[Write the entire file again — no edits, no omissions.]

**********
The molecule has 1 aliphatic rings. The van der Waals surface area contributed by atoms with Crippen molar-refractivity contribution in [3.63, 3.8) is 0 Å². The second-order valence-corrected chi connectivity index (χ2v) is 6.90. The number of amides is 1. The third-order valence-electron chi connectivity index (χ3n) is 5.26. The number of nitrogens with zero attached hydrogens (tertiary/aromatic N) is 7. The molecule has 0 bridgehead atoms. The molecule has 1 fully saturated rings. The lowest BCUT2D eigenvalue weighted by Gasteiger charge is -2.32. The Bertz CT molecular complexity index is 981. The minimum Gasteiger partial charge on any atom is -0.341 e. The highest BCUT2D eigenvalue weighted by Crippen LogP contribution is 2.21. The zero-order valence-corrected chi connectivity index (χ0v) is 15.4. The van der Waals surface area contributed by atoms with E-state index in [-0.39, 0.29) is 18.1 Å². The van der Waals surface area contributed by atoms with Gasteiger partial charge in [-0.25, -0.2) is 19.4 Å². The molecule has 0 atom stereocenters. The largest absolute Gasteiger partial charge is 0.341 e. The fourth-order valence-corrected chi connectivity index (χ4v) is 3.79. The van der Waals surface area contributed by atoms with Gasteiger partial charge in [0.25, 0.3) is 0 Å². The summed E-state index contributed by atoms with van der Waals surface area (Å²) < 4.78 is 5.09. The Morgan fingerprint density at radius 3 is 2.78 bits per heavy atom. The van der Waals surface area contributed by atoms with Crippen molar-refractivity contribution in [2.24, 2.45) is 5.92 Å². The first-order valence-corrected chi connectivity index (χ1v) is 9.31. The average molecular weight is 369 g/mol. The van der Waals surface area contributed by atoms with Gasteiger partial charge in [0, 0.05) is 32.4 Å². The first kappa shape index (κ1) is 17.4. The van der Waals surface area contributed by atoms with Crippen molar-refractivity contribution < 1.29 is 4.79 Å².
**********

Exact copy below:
The molecule has 1 aliphatic rings. The van der Waals surface area contributed by atoms with Crippen molar-refractivity contribution in [3.63, 3.8) is 0 Å². The second-order valence-corrected chi connectivity index (χ2v) is 6.90. The number of amides is 1. The third-order valence-electron chi connectivity index (χ3n) is 5.26. The number of nitrogens with zero attached hydrogens (tertiary/aromatic N) is 7. The molecule has 0 bridgehead atoms. The molecule has 1 fully saturated rings. The lowest BCUT2D eigenvalue weighted by Gasteiger charge is -2.32. The Bertz CT molecular complexity index is 981. The minimum Gasteiger partial charge on any atom is -0.341 e. The highest BCUT2D eigenvalue weighted by Crippen LogP contribution is 2.21. The zero-order valence-corrected chi connectivity index (χ0v) is 15.4. The van der Waals surface area contributed by atoms with E-state index in [-0.39, 0.29) is 18.1 Å². The van der Waals surface area contributed by atoms with Gasteiger partial charge in [-0.25, -0.2) is 19.4 Å². The molecule has 0 atom stereocenters. The largest absolute Gasteiger partial charge is 0.341 e. The fourth-order valence-corrected chi connectivity index (χ4v) is 3.79. The van der Waals surface area contributed by atoms with Gasteiger partial charge in [0.25, 0.3) is 0 Å². The summed E-state index contributed by atoms with van der Waals surface area (Å²) < 4.78 is 5.09. The Morgan fingerprint density at radius 3 is 2.78 bits per heavy atom. The van der Waals surface area contributed by atoms with Crippen molar-refractivity contribution in [2.24, 2.45) is 5.92 Å². The first-order valence-corrected chi connectivity index (χ1v) is 9.31. The average molecular weight is 369 g/mol. The van der Waals surface area contributed by atoms with Gasteiger partial charge in [0, 0.05) is 32.4 Å². The first kappa shape index (κ1) is 17.4. The van der Waals surface area contributed by atoms with Crippen molar-refractivity contribution < 1.29 is 4.79 Å².